To see information about this and the other ten resources and to find out what you can do to help, go to the National Trust blog announcement.

What it Means to be “Green” by Bob Yapp

There’s a lot of talk these day about being environmentally “green”. So, what does it all mean and why should you care?

Well, you apparently do care. Gallup’s annual environmental poll in April 2008 showed that 83% of Americans reported they have made either major or minor changes in their lifestyles to protect the environment. 55% of this number was categorized as “minor changes” but it still astonishes me how far we’ve come.

Let’s be clear, nothing is greener than an old house or building. All of the quality material and labor that went into building your existing house has already been spent. In other words, the natural gas, oil & coal used to make the electricity to run the machines to fabricate the wood, stone, brick, concrete, shingles and glass has already been used.

By recycling, renovating, or finding a new use for an older structure, you are using a tiny percentage of the fuels it took to make that house in the first place. The primary goal of being green is to use products that: use the fewest fossil fuels to make, transport and operate; recycle existing materials; pollute the least; create the fewest health risks; last the longest (sustainability).

What’s facinating about this is you’d think the green movement in America was a new idea. To the contrary, the people who started the historic preservation movement over fifty years ago are the true founders. Both a desire to save our architectural heritage and just plain old cost effective, self sufficiency were and are the driving forces behind the main preservation ethic of saving and therby recycling the original materials in our existing built environment.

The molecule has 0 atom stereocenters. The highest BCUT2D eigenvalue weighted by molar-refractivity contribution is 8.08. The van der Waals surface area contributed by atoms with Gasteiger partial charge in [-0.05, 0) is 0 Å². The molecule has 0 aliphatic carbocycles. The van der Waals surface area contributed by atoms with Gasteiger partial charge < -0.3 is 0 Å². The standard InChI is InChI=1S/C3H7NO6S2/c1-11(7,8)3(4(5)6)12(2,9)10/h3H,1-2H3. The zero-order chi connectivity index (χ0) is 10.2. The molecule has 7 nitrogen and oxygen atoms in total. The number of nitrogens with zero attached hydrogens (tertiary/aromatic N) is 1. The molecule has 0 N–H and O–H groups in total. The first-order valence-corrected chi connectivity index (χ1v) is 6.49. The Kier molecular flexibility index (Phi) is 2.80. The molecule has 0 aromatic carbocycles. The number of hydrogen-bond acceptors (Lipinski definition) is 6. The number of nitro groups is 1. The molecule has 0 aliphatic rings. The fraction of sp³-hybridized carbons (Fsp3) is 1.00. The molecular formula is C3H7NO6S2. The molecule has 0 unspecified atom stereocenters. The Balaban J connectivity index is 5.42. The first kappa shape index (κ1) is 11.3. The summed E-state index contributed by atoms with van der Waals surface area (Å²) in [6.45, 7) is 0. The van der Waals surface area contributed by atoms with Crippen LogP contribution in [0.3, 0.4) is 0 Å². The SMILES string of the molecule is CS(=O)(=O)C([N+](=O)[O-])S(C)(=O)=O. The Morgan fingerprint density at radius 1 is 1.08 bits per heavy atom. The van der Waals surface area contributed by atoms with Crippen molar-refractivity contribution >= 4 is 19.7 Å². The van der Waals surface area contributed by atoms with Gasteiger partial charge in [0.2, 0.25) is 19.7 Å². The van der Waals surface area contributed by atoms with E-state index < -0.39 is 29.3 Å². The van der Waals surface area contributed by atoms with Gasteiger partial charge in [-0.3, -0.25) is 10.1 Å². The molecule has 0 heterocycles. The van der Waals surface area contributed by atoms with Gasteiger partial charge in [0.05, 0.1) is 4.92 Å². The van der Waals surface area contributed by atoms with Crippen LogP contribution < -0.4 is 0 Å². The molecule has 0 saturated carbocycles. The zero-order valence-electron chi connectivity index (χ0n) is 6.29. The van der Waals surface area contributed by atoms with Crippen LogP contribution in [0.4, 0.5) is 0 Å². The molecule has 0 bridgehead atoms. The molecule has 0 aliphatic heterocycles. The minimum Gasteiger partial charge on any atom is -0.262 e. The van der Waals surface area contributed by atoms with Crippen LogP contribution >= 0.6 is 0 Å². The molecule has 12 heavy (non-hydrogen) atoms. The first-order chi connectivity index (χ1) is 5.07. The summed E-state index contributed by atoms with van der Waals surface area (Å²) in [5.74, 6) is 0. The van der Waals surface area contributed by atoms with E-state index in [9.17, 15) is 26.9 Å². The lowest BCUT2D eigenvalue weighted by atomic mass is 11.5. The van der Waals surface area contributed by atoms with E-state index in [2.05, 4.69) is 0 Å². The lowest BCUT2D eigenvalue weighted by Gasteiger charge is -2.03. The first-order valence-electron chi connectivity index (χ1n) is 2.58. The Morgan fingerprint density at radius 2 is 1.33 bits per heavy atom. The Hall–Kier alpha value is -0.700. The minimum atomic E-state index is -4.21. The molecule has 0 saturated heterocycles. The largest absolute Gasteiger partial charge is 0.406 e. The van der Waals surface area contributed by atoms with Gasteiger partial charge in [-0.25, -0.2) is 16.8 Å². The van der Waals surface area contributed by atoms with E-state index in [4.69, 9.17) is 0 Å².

What could possibly be more green than retaining original old growth wood windows, siding, trim, doors and flooring by continuing their use and keeping them out of our bloated landfills? The replacement window industry calculates they do about 8 billion dollars a year in gross business. Based on this number I calculate over 11 million wood window sashes made from precious old growth trees, needlessly end up in our landfills yearly.

New, less harmfull techniques in cost effective lead paint removal, window restoration and weatherizing are starting to make a dent in the way organizations are rating existing and historic stuctures.

The least green endeavor is to build a new structure. New products by their very nature are rarely green. I’m not suggesting we shouldn’t build new and innovative architecture but we need to re-evaluate some of the more common materials in our lives.

For instance, polyvinyl chloride (PVC or vinyl). This plastic is in our cars, flooring, windows, siding, wallpaper, shower curtains, blinds, bathtubs, plumbing pipe, childrens toys and carpet to name a few. Yet, it is one of the least green materials on the planet. It takes petroleum (oil) and chlorine to make this product. The manufacturing process is highly polluting and toxic to living beings.